A long standing theory has been that you need to place your CTA “above the fold”, so to speak. What does that mean? The phrase “above the fold” didn’t always apply to websites! It originated in the days of newspapers, when people would receive them folded in half. Because they were folded, you would only see the top half of the newspaper at first glance, which is where editors would stick all of their powerful headlines and attention grabbing stories. They’d entice you with their best articles to get you to buy the newspaper. After doing so, you’d then have access to the other stories (which may still be interesting and pertinent, but not as eye grabbing as the above the fold content).
Should CTA buttons on landing pages stay above the fold?
According to Michael Aagaard at ContentVerve, it isn’t necessarily true that an effective call to action needs to stay above the fold! He wrote about 10 different case studies and found clear examples where having a CTA at the bottom of a very long landing page led to a 304% increase in conversions. He notes, however, that the location of the CTA wasn’t the only motivating factor for better performance. It can never be that simple, right?
What we need to keep in mind when working with our own landing pages is that humans are visual creatures with short attention spans. In our consumer decision making process, we place a lot of emphasis on things like easily identifiable logos, and the colors of buttons. If we like what we see, we’re more inclined to read the copy (and maybe even click a button). This is where good copywriting comes into play—if you’re using a generic phrase for your CTA, such as “Download” or “Buy”, don’t expect customers to come flocking in! You need to understand who your customer is and where they’re coming from, and then craft a compelling message that feels more personable.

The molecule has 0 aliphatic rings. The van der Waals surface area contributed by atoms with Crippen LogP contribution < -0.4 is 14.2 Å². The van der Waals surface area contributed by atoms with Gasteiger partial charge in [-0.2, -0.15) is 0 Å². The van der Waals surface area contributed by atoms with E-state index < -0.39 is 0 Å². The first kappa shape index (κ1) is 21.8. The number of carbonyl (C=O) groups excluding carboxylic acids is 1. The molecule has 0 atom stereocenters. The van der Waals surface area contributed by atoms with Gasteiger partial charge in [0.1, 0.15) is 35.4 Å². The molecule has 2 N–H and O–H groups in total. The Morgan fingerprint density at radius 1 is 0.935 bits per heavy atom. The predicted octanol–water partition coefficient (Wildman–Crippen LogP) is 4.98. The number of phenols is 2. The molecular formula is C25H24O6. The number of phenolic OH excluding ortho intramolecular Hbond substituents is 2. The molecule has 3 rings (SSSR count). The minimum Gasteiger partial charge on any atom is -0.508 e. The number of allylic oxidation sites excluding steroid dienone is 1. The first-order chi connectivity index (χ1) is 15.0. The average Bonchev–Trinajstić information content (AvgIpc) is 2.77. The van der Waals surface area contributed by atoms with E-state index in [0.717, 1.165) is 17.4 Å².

Some other factors to consider-The size of your button. Too small, and no one will see it. Too large, and you’ll seem pushy. Remember that bigger is generally better, just don’t go overboard with it. A good way to test this is to take a screen shot of your entire page, place it into a graphic editor like Photoshop, and then apply a 5 pixel blur to it. Once applied, you should still be able to make out key elements of your page—headers, company logo, and call to action. If the CTA isn’t easily visible, you should consider increasing the size of it.
-The shape of your button. Continuity is especially important in call to action design. If your site uses a certain color scheme (say soft, cool colors), it probably wouldn’t make sense to give your buttons a hot pink color that break the overall design and feel of the site.
At the end of the day, your CTA should be able to stand on its own, regardless of whether it is above the fold, or below! These important design elements (and your copy) will be the determining factors in getting users to click.